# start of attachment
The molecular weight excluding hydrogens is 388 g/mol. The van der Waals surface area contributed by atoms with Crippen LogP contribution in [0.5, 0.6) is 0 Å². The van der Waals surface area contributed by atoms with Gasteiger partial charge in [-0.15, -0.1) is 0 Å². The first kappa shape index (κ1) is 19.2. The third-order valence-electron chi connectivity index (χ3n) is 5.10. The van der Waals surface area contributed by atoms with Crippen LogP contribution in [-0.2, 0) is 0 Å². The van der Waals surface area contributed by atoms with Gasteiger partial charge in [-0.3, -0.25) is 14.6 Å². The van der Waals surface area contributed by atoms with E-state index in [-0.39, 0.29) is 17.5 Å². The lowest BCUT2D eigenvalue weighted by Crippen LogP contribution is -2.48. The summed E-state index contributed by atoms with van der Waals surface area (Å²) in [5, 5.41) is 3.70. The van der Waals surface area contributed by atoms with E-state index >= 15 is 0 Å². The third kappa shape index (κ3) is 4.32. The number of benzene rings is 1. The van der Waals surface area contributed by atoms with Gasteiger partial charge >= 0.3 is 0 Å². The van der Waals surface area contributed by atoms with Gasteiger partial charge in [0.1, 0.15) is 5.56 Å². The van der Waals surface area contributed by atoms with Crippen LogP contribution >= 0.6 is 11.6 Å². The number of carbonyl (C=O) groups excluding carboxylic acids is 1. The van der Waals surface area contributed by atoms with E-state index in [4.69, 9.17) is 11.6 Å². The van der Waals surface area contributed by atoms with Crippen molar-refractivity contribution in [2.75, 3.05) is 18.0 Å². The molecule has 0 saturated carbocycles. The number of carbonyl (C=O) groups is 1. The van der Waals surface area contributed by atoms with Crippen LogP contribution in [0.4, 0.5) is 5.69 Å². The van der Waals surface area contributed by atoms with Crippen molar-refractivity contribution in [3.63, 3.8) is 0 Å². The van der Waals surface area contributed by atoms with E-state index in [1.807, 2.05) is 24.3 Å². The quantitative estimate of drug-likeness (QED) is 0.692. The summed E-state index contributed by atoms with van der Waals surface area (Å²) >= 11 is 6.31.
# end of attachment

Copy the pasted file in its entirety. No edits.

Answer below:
The molecular weight excluding hydrogens is 388 g/mol. The van der Waals surface area contributed by atoms with Crippen LogP contribution in [0.5, 0.6) is 0 Å². The van der Waals surface area contributed by atoms with Gasteiger partial charge in [-0.15, -0.1) is 0 Å². The first kappa shape index (κ1) is 19.2. The third-order valence-electron chi connectivity index (χ3n) is 5.10. The van der Waals surface area contributed by atoms with Crippen LogP contribution in [-0.2, 0) is 0 Å². The van der Waals surface area contributed by atoms with Gasteiger partial charge in [-0.3, -0.25) is 14.6 Å². The van der Waals surface area contributed by atoms with E-state index in [-0.39, 0.29) is 17.5 Å². The lowest BCUT2D eigenvalue weighted by Crippen LogP contribution is -2.48. The summed E-state index contributed by atoms with van der Waals surface area (Å²) in [5, 5.41) is 3.70. The van der Waals surface area contributed by atoms with E-state index >= 15 is 0 Å². The third kappa shape index (κ3) is 4.32. The number of benzene rings is 1. The van der Waals surface area contributed by atoms with Gasteiger partial charge >= 0.3 is 0 Å². The van der Waals surface area contributed by atoms with Gasteiger partial charge in [0.1, 0.15) is 5.56 Å². The van der Waals surface area contributed by atoms with Crippen LogP contribution >= 0.6 is 11.6 Å². The number of carbonyl (C=O) groups excluding carboxylic acids is 1. The van der Waals surface area contributed by atoms with E-state index in [4.69, 9.17) is 11.6 Å². The van der Waals surface area contributed by atoms with Crippen molar-refractivity contribution in [2.75, 3.05) is 18.0 Å². The molecule has 0 saturated carbocycles. The number of carbonyl (C=O) groups is 1. The van der Waals surface area contributed by atoms with Crippen LogP contribution in [0.4, 0.5) is 5.69 Å². The van der Waals surface area contributed by atoms with Crippen molar-refractivity contribution in [3.63, 3.8) is 0 Å². The van der Waals surface area contributed by atoms with E-state index in [1.807, 2.05) is 24.3 Å². The quantitative estimate of drug-likeness (QED) is 0.692. The summed E-state index contributed by atoms with van der Waals surface area (Å²) >= 11 is 6.31.